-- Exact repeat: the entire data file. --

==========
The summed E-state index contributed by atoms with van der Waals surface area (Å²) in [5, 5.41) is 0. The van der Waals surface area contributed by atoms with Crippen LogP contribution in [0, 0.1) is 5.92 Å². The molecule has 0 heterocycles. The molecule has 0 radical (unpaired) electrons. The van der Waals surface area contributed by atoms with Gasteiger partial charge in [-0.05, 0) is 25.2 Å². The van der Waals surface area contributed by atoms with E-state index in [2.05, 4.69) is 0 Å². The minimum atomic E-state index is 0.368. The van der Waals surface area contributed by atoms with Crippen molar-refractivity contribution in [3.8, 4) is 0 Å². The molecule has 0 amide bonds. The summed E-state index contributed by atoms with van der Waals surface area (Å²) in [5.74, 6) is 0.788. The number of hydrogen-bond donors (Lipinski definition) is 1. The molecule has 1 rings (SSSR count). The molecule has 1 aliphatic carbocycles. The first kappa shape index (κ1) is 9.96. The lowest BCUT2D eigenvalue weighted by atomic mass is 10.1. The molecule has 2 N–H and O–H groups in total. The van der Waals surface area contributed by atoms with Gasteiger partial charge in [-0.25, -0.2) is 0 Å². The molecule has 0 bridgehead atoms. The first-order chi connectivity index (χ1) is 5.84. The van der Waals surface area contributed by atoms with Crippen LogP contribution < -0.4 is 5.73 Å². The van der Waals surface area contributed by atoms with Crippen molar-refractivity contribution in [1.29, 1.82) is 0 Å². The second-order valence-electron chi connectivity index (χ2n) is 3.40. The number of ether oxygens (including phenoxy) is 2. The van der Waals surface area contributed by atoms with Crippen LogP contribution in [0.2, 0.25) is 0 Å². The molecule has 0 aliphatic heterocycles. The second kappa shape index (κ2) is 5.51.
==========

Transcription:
The summed E-state index contributed by atoms with van der Waals surface area (Å²) in [5, 5.41) is 0. The van der Waals surface area contributed by atoms with Crippen LogP contribution in [0, 0.1) is 5.92 Å². The molecule has 0 heterocycles. The molecule has 0 radical (unpaired) electrons. The van der Waals surface area contributed by atoms with Gasteiger partial charge in [-0.05, 0) is 25.2 Å². The van der Waals surface area contributed by atoms with E-state index in [2.05, 4.69) is 0 Å². The minimum atomic E-state index is 0.368. The van der Waals surface area contributed by atoms with Crippen molar-refractivity contribution in [3.8, 4) is 0 Å². The molecule has 0 amide bonds. The summed E-state index contributed by atoms with van der Waals surface area (Å²) in [5.74, 6) is 0.788. The number of hydrogen-bond donors (Lipinski definition) is 1. The molecule has 1 rings (SSSR count). The molecule has 1 aliphatic carbocycles. The first kappa shape index (κ1) is 9.96. The lowest BCUT2D eigenvalue weighted by atomic mass is 10.1. The molecule has 2 N–H and O–H groups in total. The van der Waals surface area contributed by atoms with Gasteiger partial charge in [-0.25, -0.2) is 0 Å². The molecule has 0 bridgehead atoms. The first-order chi connectivity index (χ1) is 5.84. The van der Waals surface area contributed by atoms with Crippen LogP contribution < -0.4 is 5.73 Å². The van der Waals surface area contributed by atoms with Crippen molar-refractivity contribution in [1.29, 1.82) is 0 Å². The second-order valence-electron chi connectivity index (χ2n) is 3.40. The number of ether oxygens (including phenoxy) is 2. The van der Waals surface area contributed by atoms with Crippen LogP contribution in [0.2, 0.25) is 0 Å². The molecule has 0 aliphatic heterocycles. The second kappa shape index (κ2) is 5.51.